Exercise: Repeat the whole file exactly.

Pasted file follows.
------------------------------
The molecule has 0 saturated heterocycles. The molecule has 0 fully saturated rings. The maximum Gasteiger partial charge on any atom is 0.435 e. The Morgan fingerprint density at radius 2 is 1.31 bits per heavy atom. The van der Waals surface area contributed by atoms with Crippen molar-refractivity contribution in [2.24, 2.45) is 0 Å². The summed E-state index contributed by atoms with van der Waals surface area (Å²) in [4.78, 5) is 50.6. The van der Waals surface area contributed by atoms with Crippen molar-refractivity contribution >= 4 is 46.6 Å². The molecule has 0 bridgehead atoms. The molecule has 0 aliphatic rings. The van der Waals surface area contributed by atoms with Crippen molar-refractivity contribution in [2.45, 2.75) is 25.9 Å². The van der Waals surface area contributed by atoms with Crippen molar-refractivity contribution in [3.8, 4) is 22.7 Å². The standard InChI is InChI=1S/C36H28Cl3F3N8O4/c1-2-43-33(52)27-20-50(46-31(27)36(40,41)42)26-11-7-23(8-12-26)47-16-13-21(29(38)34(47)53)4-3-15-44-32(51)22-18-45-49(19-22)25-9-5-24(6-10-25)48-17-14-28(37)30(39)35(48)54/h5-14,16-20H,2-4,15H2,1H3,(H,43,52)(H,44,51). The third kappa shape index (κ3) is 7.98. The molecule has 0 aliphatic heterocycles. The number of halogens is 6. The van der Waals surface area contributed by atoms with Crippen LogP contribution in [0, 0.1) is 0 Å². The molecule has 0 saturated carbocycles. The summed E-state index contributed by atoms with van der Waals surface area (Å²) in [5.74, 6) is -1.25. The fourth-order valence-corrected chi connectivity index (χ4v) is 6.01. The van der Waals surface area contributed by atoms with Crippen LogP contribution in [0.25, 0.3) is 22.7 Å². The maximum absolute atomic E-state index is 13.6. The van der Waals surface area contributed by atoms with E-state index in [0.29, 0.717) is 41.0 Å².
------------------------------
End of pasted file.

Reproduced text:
The molecule has 0 saturated heterocycles. The molecule has 0 fully saturated rings. The maximum Gasteiger partial charge on any atom is 0.435 e. The Morgan fingerprint density at radius 2 is 1.31 bits per heavy atom. The van der Waals surface area contributed by atoms with Crippen molar-refractivity contribution in [2.24, 2.45) is 0 Å². The summed E-state index contributed by atoms with van der Waals surface area (Å²) in [4.78, 5) is 50.6. The van der Waals surface area contributed by atoms with Crippen molar-refractivity contribution >= 4 is 46.6 Å². The molecule has 0 bridgehead atoms. The molecule has 0 aliphatic rings. The van der Waals surface area contributed by atoms with Crippen molar-refractivity contribution in [2.45, 2.75) is 25.9 Å². The van der Waals surface area contributed by atoms with Crippen molar-refractivity contribution in [3.8, 4) is 22.7 Å². The standard InChI is InChI=1S/C36H28Cl3F3N8O4/c1-2-43-33(52)27-20-50(46-31(27)36(40,41)42)26-11-7-23(8-12-26)47-16-13-21(29(38)34(47)53)4-3-15-44-32(51)22-18-45-49(19-22)25-9-5-24(6-10-25)48-17-14-28(37)30(39)35(48)54/h5-14,16-20H,2-4,15H2,1H3,(H,43,52)(H,44,51). The third kappa shape index (κ3) is 7.98. The molecule has 0 aliphatic heterocycles. The number of halogens is 6. The van der Waals surface area contributed by atoms with Crippen LogP contribution in [0, 0.1) is 0 Å². The molecule has 0 saturated carbocycles. The summed E-state index contributed by atoms with van der Waals surface area (Å²) in [5.74, 6) is -1.25. The fourth-order valence-corrected chi connectivity index (χ4v) is 6.01. The van der Waals surface area contributed by atoms with Crippen LogP contribution in [0.25, 0.3) is 22.7 Å². The maximum absolute atomic E-state index is 13.6. The van der Waals surface area contributed by atoms with E-state index in [0.29, 0.717) is 41.0 Å².